Originally built in 1936 (and with various renovations over the years), the Alpine Visitor Centre (open seasonably) is well worth a visit as part of your Rocky Mountain National Park experience. There’s an informative museum, large gift shop, café, and wonderfully panoramic views. There are also restrooms and staff on hand to answer any questions you might have.
From this page you can access the main photos on this website. These are the ones I've selected as making great prints. If you want to see additional photos visit the search page or visit my Facebook artist page where I post new images nearly every day. I also have a large collection of images from other locations such as the Desert Southwest, Pacific Northwest, United Kingdom, Iceland, etc. These others can all be found at my Morning Light website.
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The Pierre Shale formation was deposited during the Paleogene and Cretaceous periods about 70 million years ago. The region was covered by a deep sea—the Cretaceous Western Interior Seaway—which deposited massive amounts of shale on the seabed. Both the thick stratum of shale and embedded marine life fossils—including ammonites and skeletons of fish and such marine reptiles as mosasaurs, plesiosaurs, and extinct species of sea turtles, along with rare dinosaur and bird remains—were created during this time period. The area now known as Colorado was eventually transformed from being at the bottom of an ocean to dry land again, giving yield to another fossiliferous rock layer known as the Denver Formation.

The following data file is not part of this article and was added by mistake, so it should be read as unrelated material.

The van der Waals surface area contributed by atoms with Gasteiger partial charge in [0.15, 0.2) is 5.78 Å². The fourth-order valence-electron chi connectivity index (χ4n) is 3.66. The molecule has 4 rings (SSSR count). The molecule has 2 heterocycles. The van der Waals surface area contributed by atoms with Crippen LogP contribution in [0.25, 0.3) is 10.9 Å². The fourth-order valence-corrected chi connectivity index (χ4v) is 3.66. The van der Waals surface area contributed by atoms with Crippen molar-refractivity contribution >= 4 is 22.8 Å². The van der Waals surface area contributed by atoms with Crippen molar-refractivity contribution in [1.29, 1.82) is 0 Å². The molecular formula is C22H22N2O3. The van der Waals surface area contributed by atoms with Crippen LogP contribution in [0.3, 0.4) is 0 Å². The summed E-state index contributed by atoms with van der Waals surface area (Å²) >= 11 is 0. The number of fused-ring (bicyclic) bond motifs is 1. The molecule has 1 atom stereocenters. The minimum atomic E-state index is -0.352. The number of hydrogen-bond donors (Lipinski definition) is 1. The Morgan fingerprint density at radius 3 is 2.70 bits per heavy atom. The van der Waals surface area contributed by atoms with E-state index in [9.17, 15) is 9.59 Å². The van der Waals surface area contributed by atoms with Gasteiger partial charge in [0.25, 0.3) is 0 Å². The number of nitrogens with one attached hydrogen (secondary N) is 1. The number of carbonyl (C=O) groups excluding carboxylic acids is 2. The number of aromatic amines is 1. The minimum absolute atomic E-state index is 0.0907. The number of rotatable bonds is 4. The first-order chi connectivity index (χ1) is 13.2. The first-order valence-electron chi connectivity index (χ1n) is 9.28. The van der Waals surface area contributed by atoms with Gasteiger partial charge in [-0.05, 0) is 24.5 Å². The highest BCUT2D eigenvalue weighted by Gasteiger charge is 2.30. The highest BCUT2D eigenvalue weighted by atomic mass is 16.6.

The park contains a network of trails that range from easy, paved paths suitable for all visitors including those with disabilities, to strenuous mountain trails for experienced, conditioned hikers as well as off-trail routes for backcountry hikes. Most trails are for summer use only, since at other times of the year many trails are not safe due to weather conditions. The park provides dozens of designated backcountry campsites and horseback riding is permitted on most trails. Llamas and other pack animals are also allowed on most of the trails.
North America's biggest and most popular ski towns, Vail is filled with luxury shops, gourmet restaurants and sophisticated art galleries, as well as a variety of excellent vacation apartments and refined vacation homes. A favorite of serious skiers and jet setting celebrities, Vail now also draws a younger, hipper snowboarding crowd. Skiing may be king in Vail, but the area's vast splendor is perfect for hiking, biking, or scenery-gazing any time of the year.
The Lowdown: If you want a little peace and quiet outside of town, this one-bedroom and one-bathroom cabin hideaway is your best bet. This rustic log cabin is nestled in the San Juan Mountains and features a wood-beamed ceiling, bay windows with views of the treetops, wood-burning stove, deck with patio furniture, an old record player, southwestern decor and even a yoga studio for some morning meditation and vinyasa time. Starting at $64 a night, you better start packing your bags.